Before I took the car in for my e-test I decided to change the air filter. I hadn’t done it in a while. I had opted out of the regular dealer service years ago, which I think is a huge rip-off. Thanks, but I can lubricate my own door hinges if they squeak, and I don’t charge $85/hour to do it.

I got 9 of the 10 bolts off but one was really rusted on. I was about to drill it out, but then I thought I’d take it over to my neighbor Ken and see if he had some cool trick to dislodge it. He always does. So once we got the cover off and removed the old air filter, there it was. A mouse nest. Yup, right under the air filter there was more crap and corruption than you could imagine. No question the filter was dirty but I don’t think much air was getting through at all. How a mouse managed to carry all of this nest building material through 2 and half feet of winding hoses and chambers should surprise me, but unfortunately it doesn’t.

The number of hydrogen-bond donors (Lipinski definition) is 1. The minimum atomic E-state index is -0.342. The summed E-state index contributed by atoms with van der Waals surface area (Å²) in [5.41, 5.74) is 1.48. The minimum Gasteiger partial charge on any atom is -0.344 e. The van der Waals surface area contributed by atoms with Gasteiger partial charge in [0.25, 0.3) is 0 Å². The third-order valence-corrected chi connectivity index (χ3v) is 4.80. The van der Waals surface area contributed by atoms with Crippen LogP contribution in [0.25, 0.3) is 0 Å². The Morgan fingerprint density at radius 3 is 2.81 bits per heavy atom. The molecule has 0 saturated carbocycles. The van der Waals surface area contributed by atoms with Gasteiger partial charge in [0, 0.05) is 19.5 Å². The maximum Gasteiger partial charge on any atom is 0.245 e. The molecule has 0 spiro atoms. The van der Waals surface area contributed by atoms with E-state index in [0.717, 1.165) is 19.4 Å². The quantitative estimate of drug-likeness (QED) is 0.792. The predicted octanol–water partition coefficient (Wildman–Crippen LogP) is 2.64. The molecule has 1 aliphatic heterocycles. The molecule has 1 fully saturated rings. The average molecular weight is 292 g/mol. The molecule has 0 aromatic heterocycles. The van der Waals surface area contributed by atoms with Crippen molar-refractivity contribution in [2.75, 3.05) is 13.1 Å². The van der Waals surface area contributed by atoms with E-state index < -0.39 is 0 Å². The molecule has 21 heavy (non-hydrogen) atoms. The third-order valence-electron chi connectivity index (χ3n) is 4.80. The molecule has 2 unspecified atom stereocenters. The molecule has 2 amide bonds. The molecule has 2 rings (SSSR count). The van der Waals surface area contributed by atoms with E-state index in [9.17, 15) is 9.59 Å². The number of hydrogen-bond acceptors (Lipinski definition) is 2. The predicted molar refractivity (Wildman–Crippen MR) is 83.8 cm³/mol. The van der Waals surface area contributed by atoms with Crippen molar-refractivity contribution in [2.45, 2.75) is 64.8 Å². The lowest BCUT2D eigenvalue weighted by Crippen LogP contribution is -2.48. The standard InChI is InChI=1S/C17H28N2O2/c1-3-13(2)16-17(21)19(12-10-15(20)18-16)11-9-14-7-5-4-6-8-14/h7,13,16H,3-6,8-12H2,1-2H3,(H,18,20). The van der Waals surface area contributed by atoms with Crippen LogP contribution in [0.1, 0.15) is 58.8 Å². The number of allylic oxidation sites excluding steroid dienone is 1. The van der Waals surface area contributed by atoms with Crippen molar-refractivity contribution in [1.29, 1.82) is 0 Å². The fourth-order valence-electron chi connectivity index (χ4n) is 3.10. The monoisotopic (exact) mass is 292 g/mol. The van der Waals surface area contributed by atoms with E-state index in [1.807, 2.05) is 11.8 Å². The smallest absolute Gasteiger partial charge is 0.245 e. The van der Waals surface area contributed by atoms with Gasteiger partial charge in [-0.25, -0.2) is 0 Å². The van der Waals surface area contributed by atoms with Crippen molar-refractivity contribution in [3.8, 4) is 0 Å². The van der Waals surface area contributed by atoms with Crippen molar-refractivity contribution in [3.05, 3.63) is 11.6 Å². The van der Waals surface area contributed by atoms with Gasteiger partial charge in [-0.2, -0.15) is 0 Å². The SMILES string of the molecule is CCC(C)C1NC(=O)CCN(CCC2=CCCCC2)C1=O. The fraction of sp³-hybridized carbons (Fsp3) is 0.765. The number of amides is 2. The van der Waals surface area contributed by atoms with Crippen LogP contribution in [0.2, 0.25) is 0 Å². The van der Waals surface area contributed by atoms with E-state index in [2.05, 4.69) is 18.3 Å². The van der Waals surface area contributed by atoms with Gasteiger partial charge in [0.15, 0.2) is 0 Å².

One of the downsides of country life is mice. They will get into everything and do incredible damage. In this case they didn’t chew anything, they just plugged stuff up. This provided Ken with an excellent opportunity to use his air compressor to blow all the crap out.

So I installed the new filter and low and behold we passed the eTest. Oh, and the check engine light hasn’t come on since.